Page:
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Where technology & law meet: Open Access research on data security & its regulation ...

Strathprints makes available Open Access scholarly outputs exploring both the technical aspects of computer security, but also the regulation of existing or emerging technologies. A research specialism of the Department of Computer & Information Sciences (CIS) is computer security. Researchers explore issues surrounding web intrusion detection techniques, malware characteristics, textual steganography and trusted systems. Digital forensics and cyber crime are also a focus.

Meanwhile, the School of Law and its Centre for Internet Law & Policy undertake studies on Internet governance. An important component of this work is consideration of privacy and data protection questions and the increasing focus on cybercrime and 'cyberterrorism'.

Explore the Open Access research by CIS on computer security or the School of Law's work on law, technology and regulation. Or explore all of Strathclyde's Open Access research...

Finite element analysis of two-turn incremental ECAP

Rosochowski, A. and Olejnik, L. (2008) Finite element analysis of two-turn incremental ECAP. International Journal of Material Forming, 1 (Suppl ). pp. 483-486. ISSN 1960-6206

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Abstract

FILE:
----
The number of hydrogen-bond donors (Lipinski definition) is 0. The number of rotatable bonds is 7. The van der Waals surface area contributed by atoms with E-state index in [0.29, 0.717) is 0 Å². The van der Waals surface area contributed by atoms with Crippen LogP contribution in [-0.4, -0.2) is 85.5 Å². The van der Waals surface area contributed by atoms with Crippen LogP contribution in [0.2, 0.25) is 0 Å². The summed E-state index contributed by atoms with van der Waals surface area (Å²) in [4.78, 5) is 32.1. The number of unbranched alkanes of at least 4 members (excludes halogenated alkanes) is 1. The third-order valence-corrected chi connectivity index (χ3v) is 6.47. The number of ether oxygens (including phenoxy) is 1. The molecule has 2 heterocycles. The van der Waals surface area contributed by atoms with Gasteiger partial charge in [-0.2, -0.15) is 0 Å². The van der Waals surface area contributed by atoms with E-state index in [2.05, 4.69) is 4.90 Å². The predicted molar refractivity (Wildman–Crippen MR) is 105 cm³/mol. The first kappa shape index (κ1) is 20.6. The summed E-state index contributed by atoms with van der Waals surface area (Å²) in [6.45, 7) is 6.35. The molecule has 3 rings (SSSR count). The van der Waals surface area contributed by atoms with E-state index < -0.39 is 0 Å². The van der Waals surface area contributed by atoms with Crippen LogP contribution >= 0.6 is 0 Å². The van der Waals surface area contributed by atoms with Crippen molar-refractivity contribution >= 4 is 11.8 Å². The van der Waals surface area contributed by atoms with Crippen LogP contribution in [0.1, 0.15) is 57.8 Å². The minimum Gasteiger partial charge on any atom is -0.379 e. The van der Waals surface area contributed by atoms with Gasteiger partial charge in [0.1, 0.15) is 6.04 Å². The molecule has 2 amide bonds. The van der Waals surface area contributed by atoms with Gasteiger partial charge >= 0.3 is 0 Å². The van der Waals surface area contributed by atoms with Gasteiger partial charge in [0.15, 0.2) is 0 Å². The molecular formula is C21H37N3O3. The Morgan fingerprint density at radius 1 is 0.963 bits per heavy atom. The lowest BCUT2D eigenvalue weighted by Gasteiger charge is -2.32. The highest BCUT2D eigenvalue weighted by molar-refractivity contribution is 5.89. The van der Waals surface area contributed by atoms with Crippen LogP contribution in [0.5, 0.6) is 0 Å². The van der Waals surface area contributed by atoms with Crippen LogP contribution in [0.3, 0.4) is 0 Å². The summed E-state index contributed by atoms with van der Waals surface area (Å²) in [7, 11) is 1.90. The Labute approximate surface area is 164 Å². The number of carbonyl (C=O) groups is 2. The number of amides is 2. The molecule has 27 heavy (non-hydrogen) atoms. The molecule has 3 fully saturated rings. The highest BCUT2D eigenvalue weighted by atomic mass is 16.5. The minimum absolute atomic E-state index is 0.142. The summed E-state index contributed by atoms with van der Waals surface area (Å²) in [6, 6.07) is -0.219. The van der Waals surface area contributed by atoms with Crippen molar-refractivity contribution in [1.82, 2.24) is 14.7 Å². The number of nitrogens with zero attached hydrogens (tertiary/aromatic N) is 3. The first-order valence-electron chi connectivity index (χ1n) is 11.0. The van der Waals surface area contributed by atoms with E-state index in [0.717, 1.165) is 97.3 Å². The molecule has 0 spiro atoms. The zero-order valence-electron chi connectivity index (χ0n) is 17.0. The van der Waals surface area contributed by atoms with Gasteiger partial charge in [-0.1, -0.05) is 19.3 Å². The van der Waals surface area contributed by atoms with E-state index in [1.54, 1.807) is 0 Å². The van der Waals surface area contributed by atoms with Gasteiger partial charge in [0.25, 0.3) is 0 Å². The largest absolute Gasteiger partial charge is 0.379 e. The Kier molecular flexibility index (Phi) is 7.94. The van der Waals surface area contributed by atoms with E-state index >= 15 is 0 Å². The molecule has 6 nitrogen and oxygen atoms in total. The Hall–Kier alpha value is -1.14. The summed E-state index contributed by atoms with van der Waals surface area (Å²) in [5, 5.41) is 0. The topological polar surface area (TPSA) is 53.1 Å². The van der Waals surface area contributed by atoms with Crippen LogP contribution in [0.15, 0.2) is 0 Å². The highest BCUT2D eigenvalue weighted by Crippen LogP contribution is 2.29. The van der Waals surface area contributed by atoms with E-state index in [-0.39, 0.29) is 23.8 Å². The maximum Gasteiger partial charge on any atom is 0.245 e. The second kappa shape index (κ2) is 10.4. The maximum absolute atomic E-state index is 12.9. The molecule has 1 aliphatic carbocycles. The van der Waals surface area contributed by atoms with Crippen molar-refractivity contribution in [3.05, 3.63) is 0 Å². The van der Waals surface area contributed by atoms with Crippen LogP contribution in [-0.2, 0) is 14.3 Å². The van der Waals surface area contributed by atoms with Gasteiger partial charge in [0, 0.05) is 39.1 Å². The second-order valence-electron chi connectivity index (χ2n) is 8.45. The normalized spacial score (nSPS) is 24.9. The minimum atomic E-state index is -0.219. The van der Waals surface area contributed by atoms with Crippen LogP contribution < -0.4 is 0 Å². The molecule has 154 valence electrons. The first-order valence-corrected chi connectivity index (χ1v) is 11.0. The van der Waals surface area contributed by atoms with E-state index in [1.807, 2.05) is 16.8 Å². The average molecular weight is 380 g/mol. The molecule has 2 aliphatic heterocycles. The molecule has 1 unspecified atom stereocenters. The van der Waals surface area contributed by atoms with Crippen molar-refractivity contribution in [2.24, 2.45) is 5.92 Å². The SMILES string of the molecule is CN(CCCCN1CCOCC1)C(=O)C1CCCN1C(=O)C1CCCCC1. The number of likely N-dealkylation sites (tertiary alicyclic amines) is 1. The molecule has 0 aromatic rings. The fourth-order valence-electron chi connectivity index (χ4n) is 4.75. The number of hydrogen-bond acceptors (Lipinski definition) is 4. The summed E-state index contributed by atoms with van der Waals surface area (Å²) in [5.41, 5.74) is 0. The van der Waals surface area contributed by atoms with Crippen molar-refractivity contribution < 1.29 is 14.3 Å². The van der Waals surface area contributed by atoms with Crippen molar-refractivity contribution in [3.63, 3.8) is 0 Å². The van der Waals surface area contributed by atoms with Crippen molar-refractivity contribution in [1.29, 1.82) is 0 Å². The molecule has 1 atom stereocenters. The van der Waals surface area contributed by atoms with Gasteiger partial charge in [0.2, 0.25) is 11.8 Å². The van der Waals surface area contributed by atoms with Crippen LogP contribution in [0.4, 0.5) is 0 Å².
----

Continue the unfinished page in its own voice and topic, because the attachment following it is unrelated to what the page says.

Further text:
Ultrafine grained (UFG) metals produced by severe plastic deformation (SPD) are characterised by improved mechanical properties, which make them suitable for advanced applications. However, the practical uses of UFG metals are rare because of the lack of industrial methods of SPD. This paper describes a new SPD process of Incremental ECAP (I-ECAP) in the two-turn, S-shape channel version. While I-ECAP opens up a possibility of continuous processing of very long billets, it still involves numerous repetitions to accumulate a large plastic strain required for advanced structural changes. The two-turn version of this process doubles the amount of plastic strain generated in one operation and, therefore, improves process productivity. In order to check the feasibility of two-turn I-ECAP, a FEA simulation is carried out and the suitable tool geometry and process kinematics are established. The mode of material flow is the same as in the well established classical ECAP (route C) process, while continuous character and improved productivity suggest that the new process might be suitable for nanostructuring of metals on industrial scale.